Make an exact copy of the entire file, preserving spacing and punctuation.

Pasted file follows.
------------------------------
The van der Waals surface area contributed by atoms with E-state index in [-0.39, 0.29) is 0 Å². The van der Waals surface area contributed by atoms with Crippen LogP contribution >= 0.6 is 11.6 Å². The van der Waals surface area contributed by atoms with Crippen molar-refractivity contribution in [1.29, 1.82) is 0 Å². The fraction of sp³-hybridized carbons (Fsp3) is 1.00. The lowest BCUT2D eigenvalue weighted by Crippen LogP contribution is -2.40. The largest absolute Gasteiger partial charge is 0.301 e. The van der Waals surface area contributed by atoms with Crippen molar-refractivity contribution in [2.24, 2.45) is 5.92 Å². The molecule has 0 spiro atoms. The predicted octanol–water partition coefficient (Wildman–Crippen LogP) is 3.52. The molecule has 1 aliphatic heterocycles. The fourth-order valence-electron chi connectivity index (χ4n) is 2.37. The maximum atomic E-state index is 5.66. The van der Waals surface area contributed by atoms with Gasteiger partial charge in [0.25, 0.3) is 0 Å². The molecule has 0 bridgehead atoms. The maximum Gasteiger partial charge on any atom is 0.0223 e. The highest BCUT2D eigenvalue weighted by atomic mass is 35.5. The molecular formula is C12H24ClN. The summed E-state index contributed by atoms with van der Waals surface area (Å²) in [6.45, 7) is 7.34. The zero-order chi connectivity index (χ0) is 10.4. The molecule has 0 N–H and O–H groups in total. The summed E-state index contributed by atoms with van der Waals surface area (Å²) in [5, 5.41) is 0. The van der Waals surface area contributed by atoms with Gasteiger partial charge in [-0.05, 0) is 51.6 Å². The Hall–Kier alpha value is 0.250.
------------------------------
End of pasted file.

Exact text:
The van der Waals surface area contributed by atoms with E-state index in [-0.39, 0.29) is 0 Å². The van der Waals surface area contributed by atoms with Crippen LogP contribution >= 0.6 is 11.6 Å². The van der Waals surface area contributed by atoms with Crippen molar-refractivity contribution in [1.29, 1.82) is 0 Å². The fraction of sp³-hybridized carbons (Fsp3) is 1.00. The lowest BCUT2D eigenvalue weighted by Crippen LogP contribution is -2.40. The largest absolute Gasteiger partial charge is 0.301 e. The van der Waals surface area contributed by atoms with Crippen molar-refractivity contribution in [2.24, 2.45) is 5.92 Å². The molecule has 0 spiro atoms. The predicted octanol–water partition coefficient (Wildman–Crippen LogP) is 3.52. The molecule has 1 aliphatic heterocycles. The fourth-order valence-electron chi connectivity index (χ4n) is 2.37. The maximum atomic E-state index is 5.66. The van der Waals surface area contributed by atoms with Gasteiger partial charge in [0.25, 0.3) is 0 Å². The molecule has 0 bridgehead atoms. The maximum Gasteiger partial charge on any atom is 0.0223 e. The highest BCUT2D eigenvalue weighted by atomic mass is 35.5. The molecular formula is C12H24ClN. The summed E-state index contributed by atoms with van der Waals surface area (Å²) in [6.45, 7) is 7.34. The zero-order chi connectivity index (χ0) is 10.4. The molecule has 0 N–H and O–H groups in total. The summed E-state index contributed by atoms with van der Waals surface area (Å²) in [5, 5.41) is 0. The van der Waals surface area contributed by atoms with Gasteiger partial charge in [-0.05, 0) is 51.6 Å². The Hall–Kier alpha value is 0.250.